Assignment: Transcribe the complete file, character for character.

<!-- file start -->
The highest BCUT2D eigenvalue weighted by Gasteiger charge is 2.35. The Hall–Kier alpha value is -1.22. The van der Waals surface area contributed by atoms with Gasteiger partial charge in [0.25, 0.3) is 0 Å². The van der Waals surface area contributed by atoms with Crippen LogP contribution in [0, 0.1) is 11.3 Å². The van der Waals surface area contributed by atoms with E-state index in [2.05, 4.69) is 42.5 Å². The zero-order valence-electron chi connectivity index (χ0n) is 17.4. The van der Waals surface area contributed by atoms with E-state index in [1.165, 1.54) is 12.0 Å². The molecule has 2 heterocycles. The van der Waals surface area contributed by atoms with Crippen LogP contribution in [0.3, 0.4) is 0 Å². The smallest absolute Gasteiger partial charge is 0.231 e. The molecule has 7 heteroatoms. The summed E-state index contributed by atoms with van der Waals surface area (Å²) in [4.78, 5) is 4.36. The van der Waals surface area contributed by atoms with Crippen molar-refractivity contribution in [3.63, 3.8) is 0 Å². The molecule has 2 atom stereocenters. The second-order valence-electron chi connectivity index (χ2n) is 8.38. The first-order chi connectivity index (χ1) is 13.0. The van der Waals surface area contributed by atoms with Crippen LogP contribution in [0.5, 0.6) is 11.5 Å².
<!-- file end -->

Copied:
The highest BCUT2D eigenvalue weighted by Gasteiger charge is 2.35. The Hall–Kier alpha value is -1.22. The van der Waals surface area contributed by atoms with Gasteiger partial charge in [0.25, 0.3) is 0 Å². The van der Waals surface area contributed by atoms with Crippen LogP contribution in [0, 0.1) is 11.3 Å². The van der Waals surface area contributed by atoms with E-state index in [2.05, 4.69) is 42.5 Å². The zero-order valence-electron chi connectivity index (χ0n) is 17.4. The van der Waals surface area contributed by atoms with E-state index in [1.165, 1.54) is 12.0 Å². The molecule has 2 heterocycles. The van der Waals surface area contributed by atoms with Crippen LogP contribution in [0.3, 0.4) is 0 Å². The smallest absolute Gasteiger partial charge is 0.231 e. The molecule has 7 heteroatoms. The summed E-state index contributed by atoms with van der Waals surface area (Å²) in [4.78, 5) is 4.36. The van der Waals surface area contributed by atoms with Crippen molar-refractivity contribution in [3.63, 3.8) is 0 Å². The molecule has 2 atom stereocenters. The second-order valence-electron chi connectivity index (χ2n) is 8.38. The first-order chi connectivity index (χ1) is 13.0. The van der Waals surface area contributed by atoms with Crippen LogP contribution in [0.5, 0.6) is 11.5 Å².